To do so, we need an environment where this would be useful in first place. Dependency injectors are often used with routing mechanisms, allowing one UIViewController to push another one without having to explicitly instantiate and push it. In practice, this allows you to create apps where any screen can be pushed from anywhere without having to manually route dependencies forward or rely on singletons as the UIViewController still has a regular initializer -- but a dependency injector completely abstracts the process of calling it.

Let's assume that we have the concept of a Feature: A protocol that contains an associatedtype that answers what are the dependencies of this Feature and a build(_:) method that receives such dependencies and generates the UIViewController related to this feature:

public protocol Feature {
    associatedtype Dependencies
    static func build(dependencies: Dependencies) -> UIViewController
}

With this, let's create a hypothetical FeatureOne that depends on a hypothetical HTTPClient/Persistence module combo:

class HTTPClient { ... }
class Persistence { ... }

enum FeatureOne: Feature {
    struct Dependencies {
        let client: HTTPClient
        let persistence: Persistence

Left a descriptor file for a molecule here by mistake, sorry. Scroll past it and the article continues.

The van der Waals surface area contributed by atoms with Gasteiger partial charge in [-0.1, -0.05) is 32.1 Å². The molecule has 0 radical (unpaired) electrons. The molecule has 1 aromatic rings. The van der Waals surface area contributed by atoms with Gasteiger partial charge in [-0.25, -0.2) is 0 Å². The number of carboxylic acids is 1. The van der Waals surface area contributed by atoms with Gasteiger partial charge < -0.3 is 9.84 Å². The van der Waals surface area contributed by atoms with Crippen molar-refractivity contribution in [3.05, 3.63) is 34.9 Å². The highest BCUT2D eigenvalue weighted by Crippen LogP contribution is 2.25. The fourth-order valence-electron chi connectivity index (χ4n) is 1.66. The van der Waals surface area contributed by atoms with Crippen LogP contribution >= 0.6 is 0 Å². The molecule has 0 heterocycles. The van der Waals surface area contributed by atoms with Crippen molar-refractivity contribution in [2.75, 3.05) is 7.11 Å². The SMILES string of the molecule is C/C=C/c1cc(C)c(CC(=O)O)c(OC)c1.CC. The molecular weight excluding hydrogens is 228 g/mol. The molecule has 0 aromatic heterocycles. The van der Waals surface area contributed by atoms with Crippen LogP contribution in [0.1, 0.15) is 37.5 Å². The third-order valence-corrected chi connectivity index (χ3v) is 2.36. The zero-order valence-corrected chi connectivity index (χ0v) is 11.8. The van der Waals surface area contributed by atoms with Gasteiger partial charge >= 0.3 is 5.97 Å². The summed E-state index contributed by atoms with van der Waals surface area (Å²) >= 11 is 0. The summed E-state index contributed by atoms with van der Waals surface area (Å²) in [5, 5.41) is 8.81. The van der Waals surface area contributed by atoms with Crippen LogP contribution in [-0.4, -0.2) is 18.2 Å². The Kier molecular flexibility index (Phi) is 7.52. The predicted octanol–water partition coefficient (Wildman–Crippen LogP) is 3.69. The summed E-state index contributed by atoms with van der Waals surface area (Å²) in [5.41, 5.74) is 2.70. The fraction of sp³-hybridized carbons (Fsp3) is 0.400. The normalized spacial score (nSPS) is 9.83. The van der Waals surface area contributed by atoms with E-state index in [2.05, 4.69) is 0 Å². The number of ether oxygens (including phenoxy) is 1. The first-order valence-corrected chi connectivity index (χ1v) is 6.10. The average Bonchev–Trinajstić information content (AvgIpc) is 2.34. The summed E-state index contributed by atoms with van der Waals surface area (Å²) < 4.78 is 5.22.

}

    static func build(dependencies: FeatureOne.Dependencies) -> UIViewController {
        return FeatureOneViewController(dependencies: dependencies)
    }
}

In a regular iOS app architecture, assuming that we had a hold of instances of these dependencies, we could manually create and push this feature from the code:

func startFeatureOne() {
    let deps = FeatureOne.Dependencies(client: client, persistence: persistence)
    let feature = FeatureOne.build(dependencies: deps)
    navigationController?.pushViewController(feature, animated: true)
}

But what if I want to start FeatureOne from somewhere that doesn't have access to these dependencies? We could definitely use singletons, but our app would then take a massive hit in terms of testability. The ideal solution is to use this exact same structure, but abstract the process of initializing a feature's UIViewController.

Preparing the environment: Registering Dependencies